In August, my mind always takes me back to childhood (when will that stop, I wonder). I loved and hated August. As a family, we always went to the beach at the beginning of the month, before school and sports started back up. This meant I could never look too forward to vacation because I could already feel my freedom being hung out to dry, right next to my brother’s sweaty football practice shorts. My it was a bittersweet month, but despite it all, I still looked forward to that beach spot in the Carolinas just the same.
It meant an eight hour car ride that felt a lot shorter than it was, because as soon as you stopped at a fresh produce stand somewhere south of the Virginia/North Carolina border, you found sand along the rim of the asphalt. This meant you were close (enough).
It meant that when you finally made it, after your portable CD player’s batteries were juiced from listening to Avril Lavigne and Ashlee Simpson, after visiting enough gas stations for any stranger to actually believe you shampooed your hair with Subway, pork rinds and cigarettes, there was still some waiting to be done. Suitcases had to be unloaded, sheets put on the beds, everything stacked in the fridge, fishing reels prepped and sunscreen applied. I guess I never helped with any of that except maybe the sunscreen, I was a Millennial in the making, after all. But this process certainly felt a lot longer than eight hours in the car, and far more agonizing. At least there had been Avril and spicy Chex Mix in the car.
It meant that when it came time to swim, I knew without any doubt that after approximately 4 minutes, the entire coastline would know my full name. My poor mother, never getting a moment’s rest with her Corona and lime, would stand at water’s edge flailing her arms back and forth, her voice quickly building up to that panicked, coarse shrill that moms get. I can see her now and hear her even better. We knew it, me and my brother, like you know when rain’s coming, that we were gonna get yelled at. Didn’t she realize that all a kid wants is to get rocked by a wave so hard that it keeps you under for a few rolls, finally releasing you to empty the pound of sand from your drawers and spew salt water out your nose for 48 hours?
It meant going to Food Lion and buying chicken thighs and string to “go crabbing” in the waterway for our surf ‘n turf night. You’d always need a ruler with you for crabbing, heaven forbid you throw one in the bucket that was too small to keep. The game warden would surely know, my dad warned. I always hated the idea of eating a poor baby crab, so I sent them back to their mamas anyway. Later on at dinner, you’d find us giggling as we picked the crab shells out of our macaroni salad, or using our napkins to gently scrape the sand off the London broil. It was tradition really, and more tasty than any sell-out seafood restaurant we’d visited.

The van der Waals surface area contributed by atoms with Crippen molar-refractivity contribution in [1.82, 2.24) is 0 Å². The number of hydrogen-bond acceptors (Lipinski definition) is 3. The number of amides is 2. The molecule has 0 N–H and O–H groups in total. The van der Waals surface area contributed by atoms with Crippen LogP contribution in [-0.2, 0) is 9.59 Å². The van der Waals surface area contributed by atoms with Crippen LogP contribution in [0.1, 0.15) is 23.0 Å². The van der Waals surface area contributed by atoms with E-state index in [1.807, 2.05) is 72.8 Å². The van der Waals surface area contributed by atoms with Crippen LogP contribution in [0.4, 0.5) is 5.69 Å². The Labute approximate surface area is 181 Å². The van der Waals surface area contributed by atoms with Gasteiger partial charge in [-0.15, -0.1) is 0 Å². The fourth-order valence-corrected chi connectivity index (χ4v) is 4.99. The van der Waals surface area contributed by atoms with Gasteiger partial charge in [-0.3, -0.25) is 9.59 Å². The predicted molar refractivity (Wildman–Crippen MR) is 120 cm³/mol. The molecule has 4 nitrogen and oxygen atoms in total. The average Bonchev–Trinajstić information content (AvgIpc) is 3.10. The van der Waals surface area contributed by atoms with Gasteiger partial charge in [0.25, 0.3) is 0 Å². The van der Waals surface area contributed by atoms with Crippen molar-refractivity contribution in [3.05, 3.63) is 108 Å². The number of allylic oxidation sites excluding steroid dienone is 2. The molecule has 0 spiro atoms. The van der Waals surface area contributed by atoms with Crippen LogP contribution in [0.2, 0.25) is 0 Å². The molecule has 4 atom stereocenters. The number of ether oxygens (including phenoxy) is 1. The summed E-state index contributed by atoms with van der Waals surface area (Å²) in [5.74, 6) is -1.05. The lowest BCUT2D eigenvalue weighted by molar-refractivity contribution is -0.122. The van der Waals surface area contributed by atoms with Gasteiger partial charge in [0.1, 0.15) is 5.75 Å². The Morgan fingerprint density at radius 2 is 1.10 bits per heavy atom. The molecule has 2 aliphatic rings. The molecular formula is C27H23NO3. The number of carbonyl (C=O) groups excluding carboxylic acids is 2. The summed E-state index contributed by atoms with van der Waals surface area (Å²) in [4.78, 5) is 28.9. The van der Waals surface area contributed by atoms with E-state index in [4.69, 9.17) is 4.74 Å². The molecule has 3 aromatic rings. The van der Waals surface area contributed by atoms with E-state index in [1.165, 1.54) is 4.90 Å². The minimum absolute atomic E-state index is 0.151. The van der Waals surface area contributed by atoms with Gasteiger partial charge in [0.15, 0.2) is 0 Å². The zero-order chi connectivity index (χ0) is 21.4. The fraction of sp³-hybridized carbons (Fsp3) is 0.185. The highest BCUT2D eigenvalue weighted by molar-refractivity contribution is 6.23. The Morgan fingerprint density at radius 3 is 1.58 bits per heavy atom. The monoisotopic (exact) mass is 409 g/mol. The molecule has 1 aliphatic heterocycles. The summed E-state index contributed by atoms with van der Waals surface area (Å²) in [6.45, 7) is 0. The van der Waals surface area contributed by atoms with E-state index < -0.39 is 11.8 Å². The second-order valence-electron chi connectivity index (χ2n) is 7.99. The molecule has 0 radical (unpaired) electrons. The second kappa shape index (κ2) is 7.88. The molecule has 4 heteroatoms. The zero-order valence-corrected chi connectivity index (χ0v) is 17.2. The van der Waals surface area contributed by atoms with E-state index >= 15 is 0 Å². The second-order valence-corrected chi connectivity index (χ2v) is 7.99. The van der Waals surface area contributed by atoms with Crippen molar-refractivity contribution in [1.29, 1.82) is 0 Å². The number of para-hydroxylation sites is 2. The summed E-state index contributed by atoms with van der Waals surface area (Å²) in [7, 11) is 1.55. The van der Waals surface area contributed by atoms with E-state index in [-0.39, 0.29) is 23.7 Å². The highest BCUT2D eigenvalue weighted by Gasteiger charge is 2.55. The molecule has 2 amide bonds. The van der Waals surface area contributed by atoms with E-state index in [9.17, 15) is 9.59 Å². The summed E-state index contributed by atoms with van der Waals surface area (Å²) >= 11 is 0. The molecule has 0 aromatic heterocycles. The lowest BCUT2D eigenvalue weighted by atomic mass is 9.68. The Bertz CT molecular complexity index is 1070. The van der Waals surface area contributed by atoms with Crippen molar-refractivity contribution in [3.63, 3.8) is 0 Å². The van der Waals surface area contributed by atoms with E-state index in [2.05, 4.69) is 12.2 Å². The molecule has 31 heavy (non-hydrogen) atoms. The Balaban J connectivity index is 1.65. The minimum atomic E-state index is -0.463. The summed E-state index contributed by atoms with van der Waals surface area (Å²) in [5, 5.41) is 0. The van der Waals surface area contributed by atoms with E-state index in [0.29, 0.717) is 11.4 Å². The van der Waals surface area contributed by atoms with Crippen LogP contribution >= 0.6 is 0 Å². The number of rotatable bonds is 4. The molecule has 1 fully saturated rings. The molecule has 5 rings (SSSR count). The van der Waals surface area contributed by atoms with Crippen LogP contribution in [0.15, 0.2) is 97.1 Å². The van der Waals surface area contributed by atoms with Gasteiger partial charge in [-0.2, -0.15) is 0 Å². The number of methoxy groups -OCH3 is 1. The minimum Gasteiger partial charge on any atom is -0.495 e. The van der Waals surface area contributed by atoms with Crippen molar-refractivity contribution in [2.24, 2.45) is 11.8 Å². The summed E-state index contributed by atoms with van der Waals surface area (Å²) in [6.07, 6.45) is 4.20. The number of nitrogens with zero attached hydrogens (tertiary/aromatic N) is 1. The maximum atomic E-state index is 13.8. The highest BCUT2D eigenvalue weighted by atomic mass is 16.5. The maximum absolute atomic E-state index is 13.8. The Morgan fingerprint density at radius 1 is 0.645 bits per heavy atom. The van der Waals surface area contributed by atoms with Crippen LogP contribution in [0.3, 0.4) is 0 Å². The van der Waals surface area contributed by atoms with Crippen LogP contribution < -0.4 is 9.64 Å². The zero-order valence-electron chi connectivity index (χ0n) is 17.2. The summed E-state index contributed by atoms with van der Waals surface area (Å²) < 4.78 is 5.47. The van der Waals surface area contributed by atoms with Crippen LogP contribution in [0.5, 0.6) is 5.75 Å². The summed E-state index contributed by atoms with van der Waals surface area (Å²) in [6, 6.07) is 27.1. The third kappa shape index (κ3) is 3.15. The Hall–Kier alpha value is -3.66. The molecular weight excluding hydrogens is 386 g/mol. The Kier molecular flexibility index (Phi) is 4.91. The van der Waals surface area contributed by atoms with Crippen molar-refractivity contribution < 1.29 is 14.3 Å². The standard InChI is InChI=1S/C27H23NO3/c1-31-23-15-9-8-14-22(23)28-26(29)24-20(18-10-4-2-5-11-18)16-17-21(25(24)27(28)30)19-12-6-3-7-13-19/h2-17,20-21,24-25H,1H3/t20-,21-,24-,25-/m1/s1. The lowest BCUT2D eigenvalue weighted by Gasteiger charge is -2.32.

Unless that place was Sharky’s. It was a dive right on the water, not a big place, and people mostly went for pizza and beer. The windows were always wide open, which meant the ceiling fans were just spinning hot, salty air back at you. Southern, middle class families would pull up in their SUVs or oversized pickup trucks, piles of sunburnt kids climbing out in their stupid souvenir t-shirts and puka shell necklaces from Wings, half starved from their long day in the sun. This place wasn’t fooling anyone into thinking it was a sophisticated joint, nor was that it’s intention. The “No Surfing” signs, floor to ceiling collage of expired southern license plates and fishing nets strung across the ceiling, were weaving a simple, inviting story. Some chain seafood restaurants try to mimic the look, but there was authenticity here. It was authentic in the way the humidity would draw out the stale beer smell hidden within wood plank floors, surely from too many tourists getting a little wild on their only vacation. Authentic in their menu of fresh caught seafood, brought in right there at the marina, only to be fried a crispy golden brown. It wasn’t trying to be Florida, or the Caribbean or some sorry tiki hut. To me, it was the epitome of what a dining experience should feel like on the coast of North Carolina in summertime. A little grease and a lot of salt, savored under the neon glow of a Pabst Blue Ribbon sign, watching our parents laugh so hard their sides hurt.
Finally, our trip meant that when the week was over, I was sadder than the day after Christmas. But soon you forget – you get home, go back to school, dirty up your new sneakers, do your homework and get through the year. When January would come and summer felt years away, I’d search my memories and recall the smell of sunscreen and salt, feeling the sand grinding between my toes and flip flops as I walked back to the beach house, my skin warm and a little pink, looking forward to my fried seafood dinner.